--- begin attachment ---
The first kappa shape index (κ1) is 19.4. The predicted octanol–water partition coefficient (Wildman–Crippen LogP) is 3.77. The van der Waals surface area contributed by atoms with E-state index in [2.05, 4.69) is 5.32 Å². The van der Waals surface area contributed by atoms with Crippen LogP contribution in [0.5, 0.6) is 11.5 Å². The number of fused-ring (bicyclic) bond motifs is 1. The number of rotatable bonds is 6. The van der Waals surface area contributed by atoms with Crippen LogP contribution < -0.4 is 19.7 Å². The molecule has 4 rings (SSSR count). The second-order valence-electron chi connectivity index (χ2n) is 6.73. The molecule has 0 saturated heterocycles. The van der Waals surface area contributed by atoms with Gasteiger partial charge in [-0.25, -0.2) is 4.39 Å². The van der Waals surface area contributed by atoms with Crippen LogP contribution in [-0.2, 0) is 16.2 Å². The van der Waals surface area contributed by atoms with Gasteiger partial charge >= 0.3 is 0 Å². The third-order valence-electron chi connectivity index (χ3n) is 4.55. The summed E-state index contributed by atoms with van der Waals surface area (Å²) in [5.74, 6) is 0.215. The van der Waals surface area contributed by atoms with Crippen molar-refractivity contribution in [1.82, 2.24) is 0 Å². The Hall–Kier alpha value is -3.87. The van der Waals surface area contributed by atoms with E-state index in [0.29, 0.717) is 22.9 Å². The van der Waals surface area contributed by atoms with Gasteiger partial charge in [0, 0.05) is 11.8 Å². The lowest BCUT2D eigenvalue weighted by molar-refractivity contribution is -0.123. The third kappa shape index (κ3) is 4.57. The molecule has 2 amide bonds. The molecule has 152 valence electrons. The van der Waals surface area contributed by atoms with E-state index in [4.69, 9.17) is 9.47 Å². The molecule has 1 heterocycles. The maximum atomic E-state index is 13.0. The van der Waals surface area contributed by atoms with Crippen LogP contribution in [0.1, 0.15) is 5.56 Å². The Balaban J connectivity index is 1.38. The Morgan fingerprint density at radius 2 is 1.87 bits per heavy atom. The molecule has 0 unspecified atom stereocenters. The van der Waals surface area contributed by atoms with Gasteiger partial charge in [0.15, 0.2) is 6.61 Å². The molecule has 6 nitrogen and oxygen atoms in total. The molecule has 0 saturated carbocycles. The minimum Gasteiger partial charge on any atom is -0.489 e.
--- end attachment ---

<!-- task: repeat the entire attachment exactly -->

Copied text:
The first kappa shape index (κ1) is 19.4. The predicted octanol–water partition coefficient (Wildman–Crippen LogP) is 3.77. The van der Waals surface area contributed by atoms with E-state index in [2.05, 4.69) is 5.32 Å². The van der Waals surface area contributed by atoms with Crippen LogP contribution in [0.5, 0.6) is 11.5 Å². The number of fused-ring (bicyclic) bond motifs is 1. The number of rotatable bonds is 6. The van der Waals surface area contributed by atoms with Crippen LogP contribution < -0.4 is 19.7 Å². The molecule has 4 rings (SSSR count). The second-order valence-electron chi connectivity index (χ2n) is 6.73. The molecule has 0 saturated heterocycles. The van der Waals surface area contributed by atoms with Gasteiger partial charge in [-0.25, -0.2) is 4.39 Å². The van der Waals surface area contributed by atoms with Crippen LogP contribution in [-0.2, 0) is 16.2 Å². The van der Waals surface area contributed by atoms with Gasteiger partial charge >= 0.3 is 0 Å². The third-order valence-electron chi connectivity index (χ3n) is 4.55. The summed E-state index contributed by atoms with van der Waals surface area (Å²) in [5.74, 6) is 0.215. The van der Waals surface area contributed by atoms with Crippen molar-refractivity contribution in [1.82, 2.24) is 0 Å². The Hall–Kier alpha value is -3.87. The van der Waals surface area contributed by atoms with E-state index in [0.29, 0.717) is 22.9 Å². The van der Waals surface area contributed by atoms with Gasteiger partial charge in [0, 0.05) is 11.8 Å². The lowest BCUT2D eigenvalue weighted by molar-refractivity contribution is -0.123. The third kappa shape index (κ3) is 4.57. The molecule has 2 amide bonds. The molecule has 152 valence electrons. The van der Waals surface area contributed by atoms with E-state index in [4.69, 9.17) is 9.47 Å². The molecule has 1 heterocycles. The maximum atomic E-state index is 13.0. The van der Waals surface area contributed by atoms with Crippen LogP contribution in [0.1, 0.15) is 5.56 Å². The Balaban J connectivity index is 1.38. The Morgan fingerprint density at radius 2 is 1.87 bits per heavy atom. The molecule has 0 unspecified atom stereocenters. The van der Waals surface area contributed by atoms with Gasteiger partial charge in [0.15, 0.2) is 6.61 Å². The molecule has 6 nitrogen and oxygen atoms in total. The molecule has 0 saturated carbocycles. The minimum Gasteiger partial charge on any atom is -0.489 e.